Where Mountain Lion Lay Down with Deer
824(1)
Leslie Marmon Silko
How long has it been since life was created on earth?
Not Waving But Drowning
825(1)
Stevie Smith
Can a friendly wave be distinguished from a gesture for help?
Oranges
825(2)
Gary Soto
On a first date, a boy benefits from a clerk's understanding.
Traveling Through the Dark
827(1)
William Stafford
To save others, should some be sacrificed?
Burying an Animal on the Way to New York
827(1)
Gerald Stern
Hurrying cars leave the ghosts of dead animals in their wake.
The Emperor of Ice-Cream
828(1)
Wallace Stevens
The empire of ice cream melts, but it gives pleasure in the brief time it exists.
Question
828(1)
May Swenson
Where could we go without our bodies to carry us?
A Refusal to Mourn . . .
829(1)
Dylan Thomas
After the first death, there is no other.
Perfection Wasted
830(1)
John Updike
What happens when your own brand of magic stops?
The Boxes
830(1)
Shelly Wagner
A mother thinks of the boxes with which her son might have played.
Revolutionary Petunias
831(1)
Alice Walker
What is the difference between vengeance and justice?
Go, Lovely Rose
832(1)
Edmund Waller
What is ``The common fate of all things rare''?
Song of Napalm
832(2)
Bruce Weigl
Is there any way to deny the agony of those lost in war?
On Being Brought from Africa to America
834(1)
Phillis Wheatley
This eighteenth-century poem tells us that blacks, too, may be angels.
Dirge for Two Veterans
834(1)
Walt Whitman
What, if anything, can bring about peace among human beings?
Full of Life Now
835(1)
Walt Whitman
Be not too certain but I am now with you.
I Hear America Singing
835(1)
Walt Whitman
The songs of Americans at work are ``varied carols.''
The Bartholdi Statue
836(1)
John Greenleaf Whittier
A poem written for the dedication of the Statue of Liberty
April 5, 1974
836(1)
Richard Wilbur
From the soft ground will come flowers.
Lines Written in Early Spring
837(1)
William Wordsworth
Human beings must heed the moral imperative of Nature's sights and sounds.
The Day Zimmer Lost Religion
838(1)
Paul Zimmer
Can the threat of punishment make us religious?
Additional Research Questions---Emphasizing Online Research---On the Poetry in Part II
839(6)
Reading and Writing About Drama
The Dramatic Vision: An Overview
845(86)
Drama as Literature
845(8)
Performance: The Unique Aspect of Drama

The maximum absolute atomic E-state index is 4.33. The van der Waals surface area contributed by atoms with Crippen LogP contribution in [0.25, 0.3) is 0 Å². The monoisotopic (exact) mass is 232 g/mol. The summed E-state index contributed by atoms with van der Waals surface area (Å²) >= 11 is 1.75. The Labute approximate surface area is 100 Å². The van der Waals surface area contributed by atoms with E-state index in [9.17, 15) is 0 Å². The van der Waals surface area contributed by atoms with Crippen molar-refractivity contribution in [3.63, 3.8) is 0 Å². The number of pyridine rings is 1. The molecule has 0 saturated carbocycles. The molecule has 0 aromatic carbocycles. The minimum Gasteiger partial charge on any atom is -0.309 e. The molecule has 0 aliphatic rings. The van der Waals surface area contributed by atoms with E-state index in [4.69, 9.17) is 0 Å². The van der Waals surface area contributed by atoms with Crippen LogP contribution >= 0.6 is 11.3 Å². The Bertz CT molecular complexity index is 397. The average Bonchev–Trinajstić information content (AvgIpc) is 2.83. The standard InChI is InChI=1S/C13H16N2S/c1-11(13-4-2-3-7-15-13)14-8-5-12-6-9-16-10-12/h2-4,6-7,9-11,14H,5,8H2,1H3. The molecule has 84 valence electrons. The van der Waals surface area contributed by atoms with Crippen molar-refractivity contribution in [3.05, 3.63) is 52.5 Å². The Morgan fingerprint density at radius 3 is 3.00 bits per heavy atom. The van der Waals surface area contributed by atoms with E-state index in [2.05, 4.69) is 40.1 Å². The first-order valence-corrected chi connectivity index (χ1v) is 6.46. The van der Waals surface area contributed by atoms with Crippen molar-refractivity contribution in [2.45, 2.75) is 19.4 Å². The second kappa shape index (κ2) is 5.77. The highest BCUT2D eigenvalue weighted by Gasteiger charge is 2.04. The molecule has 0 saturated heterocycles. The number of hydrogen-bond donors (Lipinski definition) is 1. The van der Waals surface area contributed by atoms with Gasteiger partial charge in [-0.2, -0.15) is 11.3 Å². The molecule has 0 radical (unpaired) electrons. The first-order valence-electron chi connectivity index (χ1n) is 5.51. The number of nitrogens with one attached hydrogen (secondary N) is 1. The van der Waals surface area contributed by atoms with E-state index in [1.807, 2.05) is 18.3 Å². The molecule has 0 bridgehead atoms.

853(3)
Drama from Ancient Times to Our Own: Tragedy, Comedy, and Additional Forms
856(3)
The Visit to the Sepulcher (Visitatio Sepulchri)
859(4)
Anonymous
How do the three Marys respond to what the Angel tells them?
Reading Plays
863(2)
Plays for Study
864(1)
The Sandbox
865(7)
Edward Albee
Mommy and Daddy come with Grandma to a beach where they find a sandbox and a Young Man exercising, but they are there to do more than just relax in the sun.
Trifles
872(11)
Susan Glaspell
In the kitchen of a small family farmhouse early in the twentieth century, the wives of lawmen investigating a murder discover vitally important details. Their knowledge forces them to make an urgent decision.
Tea Party
883(5)
Betty Keller
How do two aged ladies try to interest other people enough to come in and visit?
Before Breakfast
888(8)
Eugene O'Neill
What happens when people face anger, alienation, and lost hope?
The ``Wakefield Master'' The Second Shepherds' Play
896(25)
On the morning of the first Christmas, three shepherds complain loudly about the unfairness of life, but they are worshipful nevertheless.
Writing about the Elements of Drama
921(3)
Referring to Plays and Parts of Plays
924(1)
Demonstrative Student Essay: Eugene O'Neill's Use of Negative Descriptions and Stage Directions in Before Breakfast as a Means of Revealing Character
925(5)
Special Topics for Writing and Argument about the Elements of Drama
930(1)
The Tragic Vision: Affirmation Through Loss
931(174)
The Origins of Tragedy
932(2)
The Origin of Tragedy in Brief
934(1)
The Ancient Competitions in Tragedy
934(2)
Aristotle and the Nature of Tragedy
936(1)
Aristotle's View of Tragedy in Brief
936(5)
Irony in Tragedy
941(1)
The Ancient Athenian Audience and Theater
942(3)
Ancient Greek Tragic Actors and Their Costumes
945(1)
Performance and the Formal Organization of Greek Tragedy
946(2)
Plays for Study
948(1)
Oedipus the King
948(39)
Sophocles
Can anyone, even a powerful king, evade guilt, or Destiny, or Fate?
Renaissance Drama and Shakespeare's Theater
987(5)
Hamlet
992(102)
William Shakespeare
In this, the greatest play in English literature, the harmfulness of an initial act of evil affects the highest and most influential people in the kingdom of Denmark.
Writing about Tragedy
1094(1)
An Essay about a Problem
1095(3)
Demonstrative Student Essay: The Problem of Hamlet's Apparent Delay
1098(5)
Special Topics for Writing and Argument about Tragedy
1103(2)
The Comic Vision: Restoring the Balance
1105(102)
The Origins of Comedy